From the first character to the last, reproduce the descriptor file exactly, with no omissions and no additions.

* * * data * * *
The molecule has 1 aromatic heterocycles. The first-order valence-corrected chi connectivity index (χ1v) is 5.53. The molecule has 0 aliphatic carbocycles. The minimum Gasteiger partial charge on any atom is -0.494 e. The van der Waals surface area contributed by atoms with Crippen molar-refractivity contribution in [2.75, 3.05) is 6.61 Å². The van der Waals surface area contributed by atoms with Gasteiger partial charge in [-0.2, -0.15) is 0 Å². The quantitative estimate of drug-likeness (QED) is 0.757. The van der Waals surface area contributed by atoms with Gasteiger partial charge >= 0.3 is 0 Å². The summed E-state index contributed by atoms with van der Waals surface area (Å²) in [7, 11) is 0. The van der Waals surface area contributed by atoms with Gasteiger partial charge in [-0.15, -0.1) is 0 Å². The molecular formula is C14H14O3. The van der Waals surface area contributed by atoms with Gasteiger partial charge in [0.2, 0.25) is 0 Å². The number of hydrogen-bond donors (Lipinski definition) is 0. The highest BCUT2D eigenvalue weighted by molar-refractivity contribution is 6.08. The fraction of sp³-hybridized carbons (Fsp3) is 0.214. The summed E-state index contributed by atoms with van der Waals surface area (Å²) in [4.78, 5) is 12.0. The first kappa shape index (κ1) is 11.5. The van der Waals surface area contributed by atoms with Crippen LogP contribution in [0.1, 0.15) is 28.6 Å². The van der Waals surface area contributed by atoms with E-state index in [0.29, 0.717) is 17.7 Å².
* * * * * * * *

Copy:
The molecule has 1 aromatic heterocycles. The first-order valence-corrected chi connectivity index (χ1v) is 5.53. The molecule has 0 aliphatic carbocycles. The minimum Gasteiger partial charge on any atom is -0.494 e. The van der Waals surface area contributed by atoms with Crippen molar-refractivity contribution in [2.75, 3.05) is 6.61 Å². The van der Waals surface area contributed by atoms with Gasteiger partial charge in [-0.2, -0.15) is 0 Å². The quantitative estimate of drug-likeness (QED) is 0.757. The van der Waals surface area contributed by atoms with Gasteiger partial charge >= 0.3 is 0 Å². The summed E-state index contributed by atoms with van der Waals surface area (Å²) in [7, 11) is 0. The van der Waals surface area contributed by atoms with Gasteiger partial charge in [-0.15, -0.1) is 0 Å². The molecular formula is C14H14O3. The van der Waals surface area contributed by atoms with Gasteiger partial charge in [0.2, 0.25) is 0 Å². The number of hydrogen-bond donors (Lipinski definition) is 0. The highest BCUT2D eigenvalue weighted by molar-refractivity contribution is 6.08. The fraction of sp³-hybridized carbons (Fsp3) is 0.214. The summed E-state index contributed by atoms with van der Waals surface area (Å²) in [4.78, 5) is 12.0. The first kappa shape index (κ1) is 11.5. The van der Waals surface area contributed by atoms with Crippen LogP contribution in [0.1, 0.15) is 28.6 Å². The van der Waals surface area contributed by atoms with E-state index in [0.29, 0.717) is 17.7 Å².